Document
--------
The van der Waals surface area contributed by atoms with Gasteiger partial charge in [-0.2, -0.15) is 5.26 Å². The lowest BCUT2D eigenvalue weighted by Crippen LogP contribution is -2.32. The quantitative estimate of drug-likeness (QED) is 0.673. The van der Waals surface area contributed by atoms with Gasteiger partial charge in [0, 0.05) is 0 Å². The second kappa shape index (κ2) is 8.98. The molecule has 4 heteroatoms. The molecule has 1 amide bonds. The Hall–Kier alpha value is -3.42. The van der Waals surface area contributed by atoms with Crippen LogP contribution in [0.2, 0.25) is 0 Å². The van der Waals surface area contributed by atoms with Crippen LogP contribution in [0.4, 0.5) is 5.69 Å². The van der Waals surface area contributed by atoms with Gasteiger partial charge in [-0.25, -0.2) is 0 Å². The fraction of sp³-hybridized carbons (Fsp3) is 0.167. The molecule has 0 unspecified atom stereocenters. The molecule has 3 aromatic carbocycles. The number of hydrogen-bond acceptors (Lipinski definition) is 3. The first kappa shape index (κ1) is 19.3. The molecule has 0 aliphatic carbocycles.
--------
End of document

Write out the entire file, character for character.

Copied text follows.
The van der Waals surface area contributed by atoms with Gasteiger partial charge in [-0.2, -0.15) is 5.26 Å². The lowest BCUT2D eigenvalue weighted by Crippen LogP contribution is -2.32. The quantitative estimate of drug-likeness (QED) is 0.673. The van der Waals surface area contributed by atoms with Gasteiger partial charge in [0, 0.05) is 0 Å². The second kappa shape index (κ2) is 8.98. The molecule has 4 heteroatoms. The molecule has 1 amide bonds. The Hall–Kier alpha value is -3.42. The van der Waals surface area contributed by atoms with Crippen LogP contribution in [0.2, 0.25) is 0 Å². The van der Waals surface area contributed by atoms with Crippen LogP contribution in [0.4, 0.5) is 5.69 Å². The van der Waals surface area contributed by atoms with Gasteiger partial charge in [-0.25, -0.2) is 0 Å². The fraction of sp³-hybridized carbons (Fsp3) is 0.167. The molecule has 0 unspecified atom stereocenters. The molecule has 3 aromatic carbocycles. The number of hydrogen-bond acceptors (Lipinski definition) is 3. The first kappa shape index (κ1) is 19.3. The molecule has 0 aliphatic carbocycles.